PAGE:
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Thursday, June 27, 1996


As a tenet of faith I've persisted in the belief that Machiavelli's The Prince was written as satire. To not regard it as over-the-top precludes any hope for the human species; to view its brilliance as anything other than an extended gibe leaches out the irony which has been the safest available truncheon for those relegated to power's vestibules.

We've had no equivalent tract for centuries, although for a moment the other day when I opened up the latest Foreign Affairs I thought I had come across one of the finest examples of caricature I had ever read. Entitled "Toward a Neo-Reaganite Foreign Policy" and bearing the bylines of William Kristol and his Weekly Standard associate, Robert Kagan, this swaggering burp-fest is in actuality a serious exhortation to Dole to formulate his foreign policy accordingly.

Not surprisingly, the imprint of Irving Kristol is all over these pages. Kristol pere as we loved him in Reagan I and its sequel: gunboat diplomacy, might-as-right, forces-of-light-and-darkness apocalyptica. The whims of the father have been well-visited upon the son, and we become reacquainted with the vision of "monsters" ready to pillage at will, stoppable only by an American "benevolent global hegemony" characterized by a "realistic" and "adult" appraisal of the world. America, Kristol and Kagan breathlessly intone, is the real "giant," capable of containing or destroying many of the world's monsters, "most of which can be found without much searching." Naturally, neo-Reaganite "military supremacy" and "moral confidence" should be the means to achieving this "sense of the heroic," this "conservatism of the heart."

It gets even more enrapturing. Certainly you're aware that America's moral goals and its fundamental national interests "are almost always in harmony." You know, I'm sure, that during the Reagan years the U.S. was completely evenhanded in its dealings with left-wing and right-wing regimes. And you sleep restfully knowing that other countries' denunciations of America's post-Cold War hegemonism can actually be taken as a "compliment" because these countries understand our global predominance and our serious dedication to "empire management."


This "remoralization" of American foreign policy can be put into place for an additional $60-$80 billion per year -- "not a radical proposal," our authors assert, when you consider that, without it, we could well be forced to "stand by and watch" the monsters "ravaging and pillaging to their hearts' content."

Overcoming public antipathy to higher defense spending requires making citizens notice that "they have never had it so good" and that they have taken the "fruits of their hegemonic power for granted." The appeal for a revitalized (and, above all, benevolent) hegemonism, Kristol and Kagan aver, would be best modeled on Paul Nitze's NSC-68 planning document of 1950 which bipolarized the world neatly into virtuous (us), and diabolical (them, and their friends). Presumably, making such a case "loudly, cogently, and persistently" will make it all a little less recondite for the average dolt, causing the populace to identify its material well-being with the merits of a bristling American power-projection ordained to topple all the new bogeymen and fashion a "world order shaped to suit American interests and principles. " To do so would be "good for the world."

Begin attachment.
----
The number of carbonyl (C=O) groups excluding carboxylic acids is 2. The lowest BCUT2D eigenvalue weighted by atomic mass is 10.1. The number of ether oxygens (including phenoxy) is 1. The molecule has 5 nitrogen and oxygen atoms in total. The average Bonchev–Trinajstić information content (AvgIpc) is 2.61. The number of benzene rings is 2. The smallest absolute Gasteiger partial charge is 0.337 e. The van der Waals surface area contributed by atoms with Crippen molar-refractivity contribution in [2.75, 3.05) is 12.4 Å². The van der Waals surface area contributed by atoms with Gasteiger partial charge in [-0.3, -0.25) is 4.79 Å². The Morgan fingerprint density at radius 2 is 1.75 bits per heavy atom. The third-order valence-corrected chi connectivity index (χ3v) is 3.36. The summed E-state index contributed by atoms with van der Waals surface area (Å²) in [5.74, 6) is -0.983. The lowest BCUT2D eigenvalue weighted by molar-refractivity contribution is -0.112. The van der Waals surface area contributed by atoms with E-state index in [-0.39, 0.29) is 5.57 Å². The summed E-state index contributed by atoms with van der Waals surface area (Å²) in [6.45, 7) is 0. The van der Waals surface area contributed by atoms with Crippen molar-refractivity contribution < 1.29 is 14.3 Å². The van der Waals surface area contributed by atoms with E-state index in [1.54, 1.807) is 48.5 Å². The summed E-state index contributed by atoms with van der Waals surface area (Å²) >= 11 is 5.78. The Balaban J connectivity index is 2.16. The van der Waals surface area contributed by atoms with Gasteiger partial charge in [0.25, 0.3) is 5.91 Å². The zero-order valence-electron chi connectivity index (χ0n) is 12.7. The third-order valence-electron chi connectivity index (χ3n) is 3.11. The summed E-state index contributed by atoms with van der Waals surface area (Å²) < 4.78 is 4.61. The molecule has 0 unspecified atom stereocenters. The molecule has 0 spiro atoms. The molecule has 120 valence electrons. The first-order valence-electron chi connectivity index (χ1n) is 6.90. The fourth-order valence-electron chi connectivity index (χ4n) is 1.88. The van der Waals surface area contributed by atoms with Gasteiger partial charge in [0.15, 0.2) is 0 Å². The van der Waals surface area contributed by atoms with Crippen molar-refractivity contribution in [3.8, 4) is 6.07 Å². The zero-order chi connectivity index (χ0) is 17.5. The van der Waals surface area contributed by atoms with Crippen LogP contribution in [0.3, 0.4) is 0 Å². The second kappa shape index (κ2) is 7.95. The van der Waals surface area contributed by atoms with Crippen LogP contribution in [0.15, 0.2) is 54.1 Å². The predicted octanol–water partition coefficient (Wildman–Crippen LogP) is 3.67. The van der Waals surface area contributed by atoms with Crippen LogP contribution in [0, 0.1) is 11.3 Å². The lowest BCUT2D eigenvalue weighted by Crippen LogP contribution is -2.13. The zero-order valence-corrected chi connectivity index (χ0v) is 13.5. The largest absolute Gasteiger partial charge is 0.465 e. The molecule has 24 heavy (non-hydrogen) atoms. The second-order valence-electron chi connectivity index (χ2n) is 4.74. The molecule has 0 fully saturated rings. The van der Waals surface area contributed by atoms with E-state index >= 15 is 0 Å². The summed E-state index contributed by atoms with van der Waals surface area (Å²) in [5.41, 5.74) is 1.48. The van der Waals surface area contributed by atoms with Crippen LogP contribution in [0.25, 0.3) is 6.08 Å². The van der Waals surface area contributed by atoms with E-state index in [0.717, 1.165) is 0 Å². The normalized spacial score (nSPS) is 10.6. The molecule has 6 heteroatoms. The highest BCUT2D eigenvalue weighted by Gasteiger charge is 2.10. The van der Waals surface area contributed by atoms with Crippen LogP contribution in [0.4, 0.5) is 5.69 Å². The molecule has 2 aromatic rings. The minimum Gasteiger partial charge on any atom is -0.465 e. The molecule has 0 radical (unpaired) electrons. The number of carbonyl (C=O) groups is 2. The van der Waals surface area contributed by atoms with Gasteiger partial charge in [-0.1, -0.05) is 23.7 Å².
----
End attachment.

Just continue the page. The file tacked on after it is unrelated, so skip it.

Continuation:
America's ability to scapegoat and punish the world, we learn, has a consonant tie-in with conservatism's domestic agenda. Indeed, the "remoralization of America at home" requires such a foreign policy. Upholding the "core elements of the Western tradition at home"-- i.e., "relimiting" the social services safety net, warring against "relativistic multiculturalism" and the "collapse of standards" -- requires a commensurate application of American principles abroad. Here we've come full circle back to David Stockman at the woodshed. A collateral objective of Reagan's military spending bender was to leave no funding available for social spending, and the additional defense budget outlays Kristol/Kagan propose would rekindle that vision, consistent with a "broader, more enlightened understanding of America's interests." In short, a revival of one-stop shopping at its finest.


If Dole's remarks the other day at Philadelphia's World Affairs Council are indicative, the editorial board of The Weekly Standard will be writing his foreign policy speeches from now on. Dole's wheezy fulminations about restoring "decisiveness" and "purpose" to U.S. foreign policy (not to mention "nobility" and "principle") had all the odor of the Kristol/Kagan plea to stanch American anomie.

The Russian elections are clearly providing the opening for the interjection of this crypto-fascist swill. The moment couldn't offer a more favorable auspice for renewing a deliberate misinterpretation of Russian intentions; this is a set piece for Dole and those who have his ear. Likely more than 40 percent of Russians in the runoff will vote against the glories of free market capitalism, a provocation Dole defined as "challenging the interests of America and the West."

Clinton's porcine slipperiness vanishes on this issue, you can hear the neo-cons chanting as they ready his enclosure. Meanwhile we remain a kept audience to Dole's decomposing before our eyes into minute clumps of servility.

Roll over, Machiavelli, tell Paul Nitze the news.

Copyright John Hutchison 1996
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